Scientists made an important discovery. A new species of armoured dinosaur was found and its name is Akainacephalus johnsoni. The name has Greek meaning.”Akaina” means “thorn” or spike,” while “cephalus” means “head.” Meanwhile, the “johnsoni” part is dedicated to Randy Johnson, who is was a volunteer at Utah’s Natural History Museum and a chemist before he retired.
Well preserved fossils
Paleontologists made this discovery in southern Utah. The new species has a large skull, as well as a bony club at the end of the tail.
”This is a really remarkable species,” declared Jelle Wiersma who is a doctoral candidate in geosciences at Australia’s James Cook University and a co-author of the study announcing the discovery. She also added that the preservation of the fossils is truly “remarkable”.
It appears that it is rare to encounter such occasions. “I never thought that I would have the opportunity to actually work on fossils that could be important for paleontologists,” Wiersma added.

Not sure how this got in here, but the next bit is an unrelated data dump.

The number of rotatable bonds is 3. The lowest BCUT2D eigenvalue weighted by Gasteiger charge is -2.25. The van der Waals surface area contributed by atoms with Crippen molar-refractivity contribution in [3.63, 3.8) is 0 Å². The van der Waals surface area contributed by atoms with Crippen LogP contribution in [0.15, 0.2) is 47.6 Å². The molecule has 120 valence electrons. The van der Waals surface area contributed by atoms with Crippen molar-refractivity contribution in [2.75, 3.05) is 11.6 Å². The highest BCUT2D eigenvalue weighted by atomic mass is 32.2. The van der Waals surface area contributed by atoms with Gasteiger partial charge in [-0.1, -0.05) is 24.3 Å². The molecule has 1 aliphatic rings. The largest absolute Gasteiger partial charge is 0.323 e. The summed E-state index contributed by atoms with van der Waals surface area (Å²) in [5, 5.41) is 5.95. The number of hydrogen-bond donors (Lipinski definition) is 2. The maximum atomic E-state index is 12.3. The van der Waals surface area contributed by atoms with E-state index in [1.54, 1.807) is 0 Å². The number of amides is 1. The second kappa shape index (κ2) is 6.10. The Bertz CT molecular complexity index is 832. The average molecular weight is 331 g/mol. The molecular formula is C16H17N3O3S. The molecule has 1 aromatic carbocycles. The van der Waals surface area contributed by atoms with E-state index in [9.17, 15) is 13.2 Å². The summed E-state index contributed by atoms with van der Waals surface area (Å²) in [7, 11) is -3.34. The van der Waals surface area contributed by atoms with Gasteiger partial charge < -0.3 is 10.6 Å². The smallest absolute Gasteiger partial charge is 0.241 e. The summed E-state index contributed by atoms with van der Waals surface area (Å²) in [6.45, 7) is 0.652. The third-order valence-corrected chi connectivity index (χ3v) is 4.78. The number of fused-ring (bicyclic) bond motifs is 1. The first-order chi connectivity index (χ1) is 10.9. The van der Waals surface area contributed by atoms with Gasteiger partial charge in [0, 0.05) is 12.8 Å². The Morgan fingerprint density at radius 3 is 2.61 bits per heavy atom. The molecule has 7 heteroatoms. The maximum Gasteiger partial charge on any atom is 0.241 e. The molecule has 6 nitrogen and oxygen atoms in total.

The paleontologist also explained that the dinosaur was a strong one, and, thanks to his armour, he was able to protect itself against attacks:
“It seems like they were well able to defend themselves. The best way to get to them would have been to flip them over,” Wiersma concluded.
Ankylosaurids are originally from Asia, where they existed between 125 and 100 million years ago. According to fossil records, the reached North America “only” 77 million years ago. These dinosaurs were quite common 76 million years ago, in the Late Cretaceous Period.
The armoured dinosaur had four legs and a medium size. According to scientists, the Ankylosauris had around 5 meters in length and it was 1.5 meters tall. Its bony tail club was most likely a weapon used against predators. It is believed that the tyrannosaurs used to prey on this dinosaur.
Patrick Supernaw is the lead editor for Great Lakes Ledger. Patrick has written for many publications including The Huffington Post and Vanity Fair. Patrick is based in Ottawa and covers issues affecting his city. In addition to his severe hockey addiction, Pat also enjoys kayaking and can often be found paddling the Rideau Canal. Contact Pat here